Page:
Electoral Radar

This could be the end for same-day registration

illustration by peter noonan

New Hampshire is known around the world as the place that kicks off America’s presidential election.

We also provide an element of surprise. Recall LBJ’s slim win here in 1968 that convinced him to not seek another term. Ronald Reagan’s comeback in 1980. Hillary Clinton’s shocking win over Barack Obama in the 2008 Democratic primary.

Even in our data-rich age where most variables can be quantified and calculated, when pollsters and analysts talked about the New Hampshire primary, they had to offer a number of disclaimers. New Hampshire voters have long been notoriously fickle, even changing their minds about candidates in a single weekend, and, in the last 20 years, there has been an electoral process in place that has created more uncertainty.

Not only can our so-called independent voters choose either a Democratic or Republican primary ballot, even non-registered voters can show up on election day and pick up a ballot. In recent years this group has made up about 10 percent of the electorate, a large enough number to sway elections in a swing state like ours.

This spring there is an effort underway to get rid of the state’s same-day registration, and those efforts may be successful.

First, some background: In 1993, the Republican Legislature and Republican Governor Steve Merrill passed a bill allowing for same-day voter registration as a way around a new national voter registration law that tied federal funds to the ability of voters to register at their local DMV. Republicans said DMV registration would be too expensive to administer, and local town clerks didn’t like the idea of ceding some control of their town’s voter rolls.

The 1990s were also when Democrats began winning races in the state for the first time in a century. Beginning with Jeanne Shaheen’s election as governor in 1996, Democrats won 9 of 10 elections for the corner office and today, for the first time in history, New Hampshire’s entire congressional delegation is Democratic.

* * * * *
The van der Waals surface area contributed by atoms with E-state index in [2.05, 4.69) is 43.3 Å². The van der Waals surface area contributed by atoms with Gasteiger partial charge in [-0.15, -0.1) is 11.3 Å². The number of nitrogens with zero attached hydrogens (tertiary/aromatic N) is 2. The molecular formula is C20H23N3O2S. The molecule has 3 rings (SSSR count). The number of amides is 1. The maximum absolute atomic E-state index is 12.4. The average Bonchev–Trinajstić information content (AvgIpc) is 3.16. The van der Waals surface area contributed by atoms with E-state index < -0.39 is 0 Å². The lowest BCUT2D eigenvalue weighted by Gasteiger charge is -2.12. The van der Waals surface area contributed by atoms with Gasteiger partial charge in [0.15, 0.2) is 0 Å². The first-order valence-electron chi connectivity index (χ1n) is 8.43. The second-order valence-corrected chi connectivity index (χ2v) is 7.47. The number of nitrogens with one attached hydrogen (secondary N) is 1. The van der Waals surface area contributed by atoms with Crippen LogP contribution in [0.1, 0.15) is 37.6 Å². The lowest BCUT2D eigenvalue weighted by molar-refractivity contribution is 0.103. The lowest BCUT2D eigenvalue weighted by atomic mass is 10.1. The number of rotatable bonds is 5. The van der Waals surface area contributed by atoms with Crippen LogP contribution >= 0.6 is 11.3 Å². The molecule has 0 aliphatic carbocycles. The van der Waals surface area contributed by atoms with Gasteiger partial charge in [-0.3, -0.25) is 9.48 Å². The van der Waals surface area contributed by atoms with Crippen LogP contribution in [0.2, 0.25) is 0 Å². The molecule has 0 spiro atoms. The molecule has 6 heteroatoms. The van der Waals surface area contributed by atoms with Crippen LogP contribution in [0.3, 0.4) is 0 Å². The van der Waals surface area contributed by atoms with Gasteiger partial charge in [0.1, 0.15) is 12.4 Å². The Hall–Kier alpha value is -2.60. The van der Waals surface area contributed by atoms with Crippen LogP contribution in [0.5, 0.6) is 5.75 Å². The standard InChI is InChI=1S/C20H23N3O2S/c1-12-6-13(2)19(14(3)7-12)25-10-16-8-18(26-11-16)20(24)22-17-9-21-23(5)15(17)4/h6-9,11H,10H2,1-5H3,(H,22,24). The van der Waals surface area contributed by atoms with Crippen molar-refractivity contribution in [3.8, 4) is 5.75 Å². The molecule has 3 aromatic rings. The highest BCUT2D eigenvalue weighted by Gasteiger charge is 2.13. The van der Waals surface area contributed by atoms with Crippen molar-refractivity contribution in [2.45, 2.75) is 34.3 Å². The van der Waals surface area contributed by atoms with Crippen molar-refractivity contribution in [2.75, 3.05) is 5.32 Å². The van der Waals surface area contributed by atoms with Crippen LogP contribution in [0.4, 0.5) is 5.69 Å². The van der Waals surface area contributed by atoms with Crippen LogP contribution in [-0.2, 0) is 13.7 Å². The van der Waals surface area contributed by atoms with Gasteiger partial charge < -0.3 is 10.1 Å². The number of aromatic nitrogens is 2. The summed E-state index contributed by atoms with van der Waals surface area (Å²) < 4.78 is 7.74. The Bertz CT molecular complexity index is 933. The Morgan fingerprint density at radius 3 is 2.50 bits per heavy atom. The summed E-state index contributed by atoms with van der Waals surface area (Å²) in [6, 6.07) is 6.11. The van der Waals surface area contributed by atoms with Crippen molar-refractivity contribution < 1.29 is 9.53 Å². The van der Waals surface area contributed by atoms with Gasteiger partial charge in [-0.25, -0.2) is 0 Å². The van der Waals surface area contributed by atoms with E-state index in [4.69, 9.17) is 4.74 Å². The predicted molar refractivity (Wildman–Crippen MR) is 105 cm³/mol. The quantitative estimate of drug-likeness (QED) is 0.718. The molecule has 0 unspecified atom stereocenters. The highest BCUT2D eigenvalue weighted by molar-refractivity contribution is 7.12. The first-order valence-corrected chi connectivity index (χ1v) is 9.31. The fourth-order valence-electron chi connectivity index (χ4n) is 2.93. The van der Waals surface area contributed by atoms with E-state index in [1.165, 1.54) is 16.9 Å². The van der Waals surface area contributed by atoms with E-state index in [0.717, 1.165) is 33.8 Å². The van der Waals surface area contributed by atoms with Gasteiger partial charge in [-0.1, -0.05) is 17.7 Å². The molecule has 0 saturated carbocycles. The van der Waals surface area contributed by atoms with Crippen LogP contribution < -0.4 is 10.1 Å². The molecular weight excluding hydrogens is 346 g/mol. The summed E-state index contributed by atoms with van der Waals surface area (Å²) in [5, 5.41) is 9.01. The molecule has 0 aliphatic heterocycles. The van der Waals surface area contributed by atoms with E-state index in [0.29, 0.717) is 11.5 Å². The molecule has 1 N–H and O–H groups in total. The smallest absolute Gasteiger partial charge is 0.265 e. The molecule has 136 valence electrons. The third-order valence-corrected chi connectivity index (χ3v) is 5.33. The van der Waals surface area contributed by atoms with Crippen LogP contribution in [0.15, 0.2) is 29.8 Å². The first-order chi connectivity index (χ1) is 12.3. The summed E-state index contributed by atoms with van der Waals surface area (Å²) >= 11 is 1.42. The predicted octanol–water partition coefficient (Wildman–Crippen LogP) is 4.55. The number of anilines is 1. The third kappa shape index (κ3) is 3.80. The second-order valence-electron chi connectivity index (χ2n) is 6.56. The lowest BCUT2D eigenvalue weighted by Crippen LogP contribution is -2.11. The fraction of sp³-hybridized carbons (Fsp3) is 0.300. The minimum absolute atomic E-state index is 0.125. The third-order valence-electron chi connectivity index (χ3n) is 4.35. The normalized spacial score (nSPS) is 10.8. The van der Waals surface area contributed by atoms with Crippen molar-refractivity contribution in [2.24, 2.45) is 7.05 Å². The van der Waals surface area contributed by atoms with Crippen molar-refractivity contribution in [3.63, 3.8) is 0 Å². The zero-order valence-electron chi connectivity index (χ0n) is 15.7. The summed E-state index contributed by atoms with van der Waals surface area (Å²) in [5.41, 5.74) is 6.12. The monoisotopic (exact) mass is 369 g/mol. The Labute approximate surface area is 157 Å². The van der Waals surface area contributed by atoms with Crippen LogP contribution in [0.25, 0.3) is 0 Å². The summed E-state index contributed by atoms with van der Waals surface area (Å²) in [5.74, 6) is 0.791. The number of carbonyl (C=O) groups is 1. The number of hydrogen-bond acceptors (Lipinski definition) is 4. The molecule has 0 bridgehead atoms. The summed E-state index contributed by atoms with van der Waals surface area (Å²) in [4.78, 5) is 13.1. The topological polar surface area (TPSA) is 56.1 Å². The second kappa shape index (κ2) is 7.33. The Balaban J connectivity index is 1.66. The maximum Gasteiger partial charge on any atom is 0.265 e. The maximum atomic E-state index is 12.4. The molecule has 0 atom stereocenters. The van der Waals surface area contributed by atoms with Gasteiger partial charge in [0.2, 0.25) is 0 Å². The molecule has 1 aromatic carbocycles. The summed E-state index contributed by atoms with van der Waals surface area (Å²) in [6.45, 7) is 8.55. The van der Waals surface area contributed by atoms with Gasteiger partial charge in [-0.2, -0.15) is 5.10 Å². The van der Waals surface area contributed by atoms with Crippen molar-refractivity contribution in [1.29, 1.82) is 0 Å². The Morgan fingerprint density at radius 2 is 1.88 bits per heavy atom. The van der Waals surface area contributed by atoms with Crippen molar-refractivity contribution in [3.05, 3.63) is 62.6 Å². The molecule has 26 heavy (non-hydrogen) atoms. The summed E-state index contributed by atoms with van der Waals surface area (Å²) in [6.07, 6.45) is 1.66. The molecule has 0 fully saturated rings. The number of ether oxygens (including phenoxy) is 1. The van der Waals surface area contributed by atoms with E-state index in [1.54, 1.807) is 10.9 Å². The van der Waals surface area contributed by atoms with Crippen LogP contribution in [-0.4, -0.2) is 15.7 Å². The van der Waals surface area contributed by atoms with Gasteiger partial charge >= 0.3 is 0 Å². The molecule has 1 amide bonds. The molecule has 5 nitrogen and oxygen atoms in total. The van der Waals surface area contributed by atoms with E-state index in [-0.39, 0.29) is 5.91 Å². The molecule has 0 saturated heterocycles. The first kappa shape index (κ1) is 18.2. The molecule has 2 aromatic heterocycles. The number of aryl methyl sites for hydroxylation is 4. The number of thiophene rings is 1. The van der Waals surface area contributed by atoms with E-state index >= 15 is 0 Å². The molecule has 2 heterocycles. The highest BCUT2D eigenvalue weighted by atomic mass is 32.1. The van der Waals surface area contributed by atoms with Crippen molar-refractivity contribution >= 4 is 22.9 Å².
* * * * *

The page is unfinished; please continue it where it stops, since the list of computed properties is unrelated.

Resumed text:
Many local Republicans saw a correlation between same-day voter registration and Democrats winning. Enough believed that there was widespread abuse of this system that a myth was born — a myth that has persisted despite every election official saying that it wasn’t true. The myth even inspired newly elected President Donald Trump to claim that he lost New Hampshire in the general election because out-of-state residents took advantage of the state’s same-day registration laws. While people might be able to point to one or two cases of such fraud in an election, the New Hampshire Secretary of State and the New Hampshire Department of Justice, which prosecutes that crime, both say there is no evidence this is true.

Now, Republicans want to pass a law that wipes out same-day registration and requires new voters to be New Hampshire residents for at least 13 days. Such a requirement is very much in the mainstream nationwide. More than 40 states have a registration deadline of at least 20 days prior to the election.

Leaving aside the pros and cons of doing away with same-day registration, the political implication is that elections will be less of a surprise. The universe of potential voters will be known in advance.

New Hampshire’s elections and presidential primary will likely remain strong if same-day registration stays or goes. But there might be less reason to stay up late hoping for an upset from voters who weren’t on anyone’s radar.

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